Plaza De Espana, Seville - 13
Painting - Painting
Plaza de Espana, Seville - 13 by Andrea Mazzocchetti
The Plaza de España in Seville is one of the most spectacular architectural spaces in the city and Neo-Moorish architecture.
The square is located inside the María Luisa Park, its entrance is very close to the roundabout of the Cid Campeador, exactly in front of the ancient Royal Tobacco Factory. The entrance to the square is free, but to avoid acts of vandalism is closed at 22 (in the summer it closes at 24).
The design of the square was entrusted to the architect Annibale González, who was also director of the Ibero-American Exposition of Seville in 1929. During its construction more than a thousand workers arrived at the same time. The total area of the square is 50,000 square meters, 19,000 of which are built and the remaining 31,000 are free area. The canal occupies 515 meters of longitude. The construction of the work began in 1914, and was completed in 1928 under the direction of architect Vicente Traver who took over from Annibale Gonzalez in 1926 after his resignation.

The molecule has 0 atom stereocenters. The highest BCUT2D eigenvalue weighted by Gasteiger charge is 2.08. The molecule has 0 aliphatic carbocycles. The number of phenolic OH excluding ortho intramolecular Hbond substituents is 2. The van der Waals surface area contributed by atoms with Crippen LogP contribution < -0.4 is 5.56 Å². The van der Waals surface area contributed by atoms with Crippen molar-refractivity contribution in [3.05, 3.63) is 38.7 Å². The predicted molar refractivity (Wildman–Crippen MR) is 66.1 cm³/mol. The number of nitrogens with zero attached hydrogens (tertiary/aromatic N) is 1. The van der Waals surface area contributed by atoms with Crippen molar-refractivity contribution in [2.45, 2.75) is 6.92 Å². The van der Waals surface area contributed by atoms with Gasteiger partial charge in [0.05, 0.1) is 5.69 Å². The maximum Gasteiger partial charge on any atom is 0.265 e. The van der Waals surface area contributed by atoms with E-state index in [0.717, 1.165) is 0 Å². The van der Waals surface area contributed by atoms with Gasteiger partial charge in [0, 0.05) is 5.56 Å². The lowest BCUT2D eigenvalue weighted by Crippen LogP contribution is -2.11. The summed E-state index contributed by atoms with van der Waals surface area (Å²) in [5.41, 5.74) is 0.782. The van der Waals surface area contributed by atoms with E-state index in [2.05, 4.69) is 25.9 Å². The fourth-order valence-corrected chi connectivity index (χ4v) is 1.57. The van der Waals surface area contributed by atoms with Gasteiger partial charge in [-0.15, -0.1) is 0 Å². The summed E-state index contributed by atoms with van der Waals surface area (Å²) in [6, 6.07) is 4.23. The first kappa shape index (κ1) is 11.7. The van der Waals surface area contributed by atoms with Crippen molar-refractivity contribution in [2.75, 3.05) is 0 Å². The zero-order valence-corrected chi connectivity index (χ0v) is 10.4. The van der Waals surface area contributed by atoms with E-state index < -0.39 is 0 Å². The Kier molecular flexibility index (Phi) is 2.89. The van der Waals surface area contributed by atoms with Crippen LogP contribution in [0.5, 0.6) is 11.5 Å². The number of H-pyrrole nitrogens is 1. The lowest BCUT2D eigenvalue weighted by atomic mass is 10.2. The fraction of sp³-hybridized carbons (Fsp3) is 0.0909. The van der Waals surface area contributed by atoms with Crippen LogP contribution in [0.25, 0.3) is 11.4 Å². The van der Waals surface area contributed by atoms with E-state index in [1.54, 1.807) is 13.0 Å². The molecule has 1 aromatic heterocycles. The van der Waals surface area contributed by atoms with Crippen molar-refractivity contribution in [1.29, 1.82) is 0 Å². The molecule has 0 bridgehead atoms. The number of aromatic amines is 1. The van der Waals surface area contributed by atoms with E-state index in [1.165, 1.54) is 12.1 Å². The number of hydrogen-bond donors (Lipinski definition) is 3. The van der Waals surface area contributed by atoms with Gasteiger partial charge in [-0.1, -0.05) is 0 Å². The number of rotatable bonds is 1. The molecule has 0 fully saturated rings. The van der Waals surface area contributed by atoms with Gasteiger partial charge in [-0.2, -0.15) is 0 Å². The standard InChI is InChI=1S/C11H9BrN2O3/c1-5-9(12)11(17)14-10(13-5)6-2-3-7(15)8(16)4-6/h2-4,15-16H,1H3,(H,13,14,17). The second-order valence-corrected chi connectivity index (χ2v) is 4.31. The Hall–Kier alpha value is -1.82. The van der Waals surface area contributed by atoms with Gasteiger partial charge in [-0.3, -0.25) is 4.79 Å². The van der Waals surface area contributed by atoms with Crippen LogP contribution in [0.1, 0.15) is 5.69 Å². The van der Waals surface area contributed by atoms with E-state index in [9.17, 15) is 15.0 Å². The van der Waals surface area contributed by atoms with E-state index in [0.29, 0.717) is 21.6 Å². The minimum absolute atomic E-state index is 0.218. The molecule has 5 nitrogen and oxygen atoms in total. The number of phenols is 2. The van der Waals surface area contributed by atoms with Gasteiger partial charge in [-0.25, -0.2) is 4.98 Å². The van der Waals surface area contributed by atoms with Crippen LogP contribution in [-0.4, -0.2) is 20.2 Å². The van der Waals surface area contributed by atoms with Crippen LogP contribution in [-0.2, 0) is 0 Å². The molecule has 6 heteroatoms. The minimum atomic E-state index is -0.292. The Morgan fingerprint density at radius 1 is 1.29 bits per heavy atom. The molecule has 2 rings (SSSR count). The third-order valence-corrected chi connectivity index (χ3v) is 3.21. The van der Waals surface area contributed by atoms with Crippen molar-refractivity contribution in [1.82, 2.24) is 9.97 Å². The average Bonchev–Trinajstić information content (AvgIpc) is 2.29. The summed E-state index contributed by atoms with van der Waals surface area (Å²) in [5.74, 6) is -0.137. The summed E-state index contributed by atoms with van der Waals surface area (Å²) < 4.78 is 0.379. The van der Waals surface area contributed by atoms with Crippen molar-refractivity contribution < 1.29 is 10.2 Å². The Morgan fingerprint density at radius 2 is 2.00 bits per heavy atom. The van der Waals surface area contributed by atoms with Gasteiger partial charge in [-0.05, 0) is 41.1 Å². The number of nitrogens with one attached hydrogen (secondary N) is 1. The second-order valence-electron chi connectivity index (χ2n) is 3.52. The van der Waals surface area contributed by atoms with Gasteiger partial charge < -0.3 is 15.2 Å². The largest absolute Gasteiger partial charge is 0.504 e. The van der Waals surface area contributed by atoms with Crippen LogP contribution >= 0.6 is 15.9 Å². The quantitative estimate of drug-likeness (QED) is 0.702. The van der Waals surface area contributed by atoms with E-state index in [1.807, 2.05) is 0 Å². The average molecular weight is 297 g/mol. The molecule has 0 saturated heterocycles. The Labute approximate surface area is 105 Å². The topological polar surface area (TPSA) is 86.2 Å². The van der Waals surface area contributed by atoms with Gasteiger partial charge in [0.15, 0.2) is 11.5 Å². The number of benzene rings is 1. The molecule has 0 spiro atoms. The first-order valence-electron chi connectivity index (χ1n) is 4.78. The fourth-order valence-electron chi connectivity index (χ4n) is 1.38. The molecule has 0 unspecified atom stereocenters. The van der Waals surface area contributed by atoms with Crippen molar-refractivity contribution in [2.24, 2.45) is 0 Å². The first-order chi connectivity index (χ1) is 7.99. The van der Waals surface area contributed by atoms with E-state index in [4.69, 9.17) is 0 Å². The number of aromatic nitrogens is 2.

The square is semicircular in shape, (170 meters in diameter), and represents the embrace of Spain and its ancient colonies; looks towards the Guadalquivir river and symbolizes the road to follow to America. The square is decorated in exposed brick, marble and ceramic, giving a Renaissance and Baroque touch to its towers. It was the most expensive work of the exhibition and the only foreign element to the original project is the central fountain, (always the work of Vicente Traver), immediately criticized because many of them broke the feeling of emptiness in the square.
The canal that crosses the square is crossed by four bridges that represent the four ancient kingdoms of Spain. Leaning against the walls is a series of benches and ceramic ornaments that form spaces that allude to the forty-eight Spanish provinces (they are placed in alphabetical order); on them are represented maps, mosaics depicting historical events and the coats of arms of 48 provincial capitals (except Seville, the African cities of Ceuta and Melilla, and the Canary provinces here considered as the whole archipelago).
August 31st, 2018
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